Disordered Grace

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"I’m really, really hungry." I tried laughing to lift the mood as these words fell from my lips.

The six of us sat on the floor of the upstairs bedroom. It was my turn to receive prayer and the ball of emotions that I’d carefully concealed since seventh grade started to unravel. Just six weeks earlier the Lord had begin to deal with me about my eating disorder, refusing to let me ignore the burden of it. And now as we prayed, I was left in tears as I cried out for the first time for healing.

It all started when I’d reluctantly gone to a young adult conference where every message, conversation, and workshop spoke hope into my deep wound. The last night during prayer, I finally began to realize that my worth would never rely on my outward appearance. I prayed for God to let that truth be buried in my heart and to remove the lies the enemy had planted over the years.

I became a Christian one late summer day in a small house church in Memphis, Tennessee, but yet struggled to feel covered by grace. I brought to this new relationship the baggage of years of promiscuity and emotional abuse. I also brought with me the lie that I had to work to get love. Didn’t He see how much I messed up? Wasn’t He paying attention? Couldn’t He understand that this sin was too much for the Cross to bare?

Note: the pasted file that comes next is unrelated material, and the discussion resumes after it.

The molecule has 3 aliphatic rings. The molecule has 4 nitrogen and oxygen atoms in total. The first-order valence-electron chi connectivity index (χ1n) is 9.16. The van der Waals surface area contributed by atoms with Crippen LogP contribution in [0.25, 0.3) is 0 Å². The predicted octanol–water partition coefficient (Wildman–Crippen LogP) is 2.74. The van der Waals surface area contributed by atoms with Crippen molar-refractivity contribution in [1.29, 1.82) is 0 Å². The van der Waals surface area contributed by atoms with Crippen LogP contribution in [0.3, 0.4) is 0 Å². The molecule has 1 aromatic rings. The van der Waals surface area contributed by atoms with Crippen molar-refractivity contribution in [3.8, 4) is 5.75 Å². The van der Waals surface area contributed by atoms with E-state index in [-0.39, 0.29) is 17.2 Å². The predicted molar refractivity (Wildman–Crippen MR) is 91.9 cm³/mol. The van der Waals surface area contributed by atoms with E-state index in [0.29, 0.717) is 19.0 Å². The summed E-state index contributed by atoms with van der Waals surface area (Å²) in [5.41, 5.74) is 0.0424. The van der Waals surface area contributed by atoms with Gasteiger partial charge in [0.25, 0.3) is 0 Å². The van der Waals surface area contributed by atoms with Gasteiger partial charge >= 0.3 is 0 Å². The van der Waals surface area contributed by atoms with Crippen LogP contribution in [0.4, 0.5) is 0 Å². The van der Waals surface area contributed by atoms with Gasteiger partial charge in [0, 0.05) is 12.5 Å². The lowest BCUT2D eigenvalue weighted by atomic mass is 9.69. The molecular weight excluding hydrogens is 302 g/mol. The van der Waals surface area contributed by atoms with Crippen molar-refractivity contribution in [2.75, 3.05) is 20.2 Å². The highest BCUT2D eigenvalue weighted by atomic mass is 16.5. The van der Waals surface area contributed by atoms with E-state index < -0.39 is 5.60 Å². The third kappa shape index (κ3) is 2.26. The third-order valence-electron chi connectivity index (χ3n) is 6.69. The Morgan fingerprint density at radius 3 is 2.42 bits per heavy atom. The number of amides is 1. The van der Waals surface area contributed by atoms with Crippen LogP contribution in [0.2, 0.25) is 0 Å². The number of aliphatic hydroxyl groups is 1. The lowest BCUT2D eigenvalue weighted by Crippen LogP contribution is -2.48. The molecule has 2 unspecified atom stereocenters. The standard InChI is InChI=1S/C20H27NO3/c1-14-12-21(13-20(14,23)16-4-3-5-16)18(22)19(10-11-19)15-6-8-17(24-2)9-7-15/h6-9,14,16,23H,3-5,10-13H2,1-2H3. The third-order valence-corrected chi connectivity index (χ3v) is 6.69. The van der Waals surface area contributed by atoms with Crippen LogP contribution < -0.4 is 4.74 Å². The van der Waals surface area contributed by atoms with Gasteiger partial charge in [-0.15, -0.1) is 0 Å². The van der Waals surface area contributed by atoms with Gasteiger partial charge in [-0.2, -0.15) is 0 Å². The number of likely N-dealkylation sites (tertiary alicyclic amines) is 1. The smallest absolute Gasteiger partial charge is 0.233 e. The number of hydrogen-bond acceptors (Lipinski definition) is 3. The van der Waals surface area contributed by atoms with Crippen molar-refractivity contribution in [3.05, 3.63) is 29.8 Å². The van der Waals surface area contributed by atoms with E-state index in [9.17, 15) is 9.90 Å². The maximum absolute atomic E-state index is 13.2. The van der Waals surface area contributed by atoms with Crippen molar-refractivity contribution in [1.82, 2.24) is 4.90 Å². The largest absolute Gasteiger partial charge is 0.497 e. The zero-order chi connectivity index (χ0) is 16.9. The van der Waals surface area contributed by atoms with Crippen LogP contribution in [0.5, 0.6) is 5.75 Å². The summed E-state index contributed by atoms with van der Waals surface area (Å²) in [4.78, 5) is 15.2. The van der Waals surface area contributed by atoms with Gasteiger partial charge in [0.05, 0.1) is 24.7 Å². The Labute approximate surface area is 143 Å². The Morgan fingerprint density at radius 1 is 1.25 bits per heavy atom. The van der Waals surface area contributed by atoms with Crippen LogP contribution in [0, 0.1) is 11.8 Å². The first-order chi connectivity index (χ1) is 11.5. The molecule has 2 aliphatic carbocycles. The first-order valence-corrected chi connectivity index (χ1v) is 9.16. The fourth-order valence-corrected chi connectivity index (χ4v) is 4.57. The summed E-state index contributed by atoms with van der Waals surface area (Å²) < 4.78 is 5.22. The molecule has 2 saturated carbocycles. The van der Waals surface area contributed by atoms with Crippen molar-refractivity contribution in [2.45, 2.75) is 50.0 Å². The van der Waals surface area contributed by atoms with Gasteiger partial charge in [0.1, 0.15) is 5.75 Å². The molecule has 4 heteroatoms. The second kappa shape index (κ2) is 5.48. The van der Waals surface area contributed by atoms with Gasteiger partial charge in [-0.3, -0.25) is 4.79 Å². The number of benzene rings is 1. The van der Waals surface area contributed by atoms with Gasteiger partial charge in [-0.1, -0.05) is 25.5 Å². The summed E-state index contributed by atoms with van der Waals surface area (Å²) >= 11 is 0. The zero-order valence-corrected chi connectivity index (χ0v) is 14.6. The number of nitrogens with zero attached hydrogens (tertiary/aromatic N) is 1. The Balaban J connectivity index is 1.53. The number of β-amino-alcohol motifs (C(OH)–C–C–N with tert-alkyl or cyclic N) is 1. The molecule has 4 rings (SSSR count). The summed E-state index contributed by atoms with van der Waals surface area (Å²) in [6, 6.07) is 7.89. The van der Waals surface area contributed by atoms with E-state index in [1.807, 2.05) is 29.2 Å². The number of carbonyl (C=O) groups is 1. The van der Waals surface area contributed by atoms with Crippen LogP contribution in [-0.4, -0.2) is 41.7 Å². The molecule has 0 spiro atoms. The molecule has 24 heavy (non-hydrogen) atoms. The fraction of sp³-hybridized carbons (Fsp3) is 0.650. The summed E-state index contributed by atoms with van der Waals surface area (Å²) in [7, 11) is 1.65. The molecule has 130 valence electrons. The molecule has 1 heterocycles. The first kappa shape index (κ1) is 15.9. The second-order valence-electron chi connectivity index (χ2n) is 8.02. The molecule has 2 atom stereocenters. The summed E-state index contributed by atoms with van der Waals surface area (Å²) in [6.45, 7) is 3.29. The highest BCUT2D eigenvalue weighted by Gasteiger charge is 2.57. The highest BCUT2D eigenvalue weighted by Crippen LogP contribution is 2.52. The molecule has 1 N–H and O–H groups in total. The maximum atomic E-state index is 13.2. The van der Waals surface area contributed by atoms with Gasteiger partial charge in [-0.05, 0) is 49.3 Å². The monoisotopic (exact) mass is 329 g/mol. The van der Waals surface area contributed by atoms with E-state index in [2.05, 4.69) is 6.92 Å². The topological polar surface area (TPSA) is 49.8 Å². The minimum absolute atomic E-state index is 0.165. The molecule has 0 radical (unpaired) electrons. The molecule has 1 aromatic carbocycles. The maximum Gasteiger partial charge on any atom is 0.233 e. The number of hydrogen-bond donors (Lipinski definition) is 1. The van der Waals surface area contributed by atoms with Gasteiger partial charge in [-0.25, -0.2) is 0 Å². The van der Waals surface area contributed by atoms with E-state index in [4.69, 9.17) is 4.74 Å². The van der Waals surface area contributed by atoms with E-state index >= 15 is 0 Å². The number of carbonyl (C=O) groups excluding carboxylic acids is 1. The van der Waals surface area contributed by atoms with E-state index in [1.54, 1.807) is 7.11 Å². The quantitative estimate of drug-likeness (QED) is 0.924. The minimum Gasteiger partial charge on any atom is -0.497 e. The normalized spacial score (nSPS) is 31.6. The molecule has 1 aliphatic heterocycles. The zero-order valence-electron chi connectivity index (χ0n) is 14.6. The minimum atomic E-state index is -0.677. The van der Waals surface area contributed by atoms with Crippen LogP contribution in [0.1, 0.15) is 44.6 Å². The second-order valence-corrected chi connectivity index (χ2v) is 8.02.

I read many times that the enemy came to steal, kill, and destroy, but I never applied it to my life. Instead, I secretly counted calories, exercised, and popped pills right along with the outlined Bible studies and hospitality duties. What I didn’t know was that even though I didn’t feel free from my eating disorder and wanted to run and hide in shame before I dare confess, I was free. There weren’t enough good deeds to make up for my secret shame.

The problem was that I believed grace was one of the most amazing gifts that Christ could ever bestow, but for other people. Friends who gossip or lie are met with a pat on the hand and words of encouragement. But when forced to confront the yuck of my own sin, I recoil at their touch and turn a deaf ear to their well-meaning words. I was able to fool many a friend, sometimes even myself. But never God.

He wasn’t nor had He ever been fooled. In spite of what I thought, the way I was functioning was never what He desired. Unlike me, He refused to just let me live with treating myself so harshly. There was an abundant life that Christ died to give, and each day I refused to surrender my eating disorder was a day not really lived.

What God desired from me that night as I sobbed was some resistance to the fighting and not to Him. He desired to set me free. What I wanted to deny myself was forgiveness and grace. The only thing that made sense to me over the years was punishing myself for being so foolish. For years, I wasted food and time. I wallowed in self-pity. How could I refuse to eat with so many others dying from hunger every day around the world? It didn’t seem right to walk into the welcoming arms of Christ. He offered much needed rest and healing, but I couldn’t do it.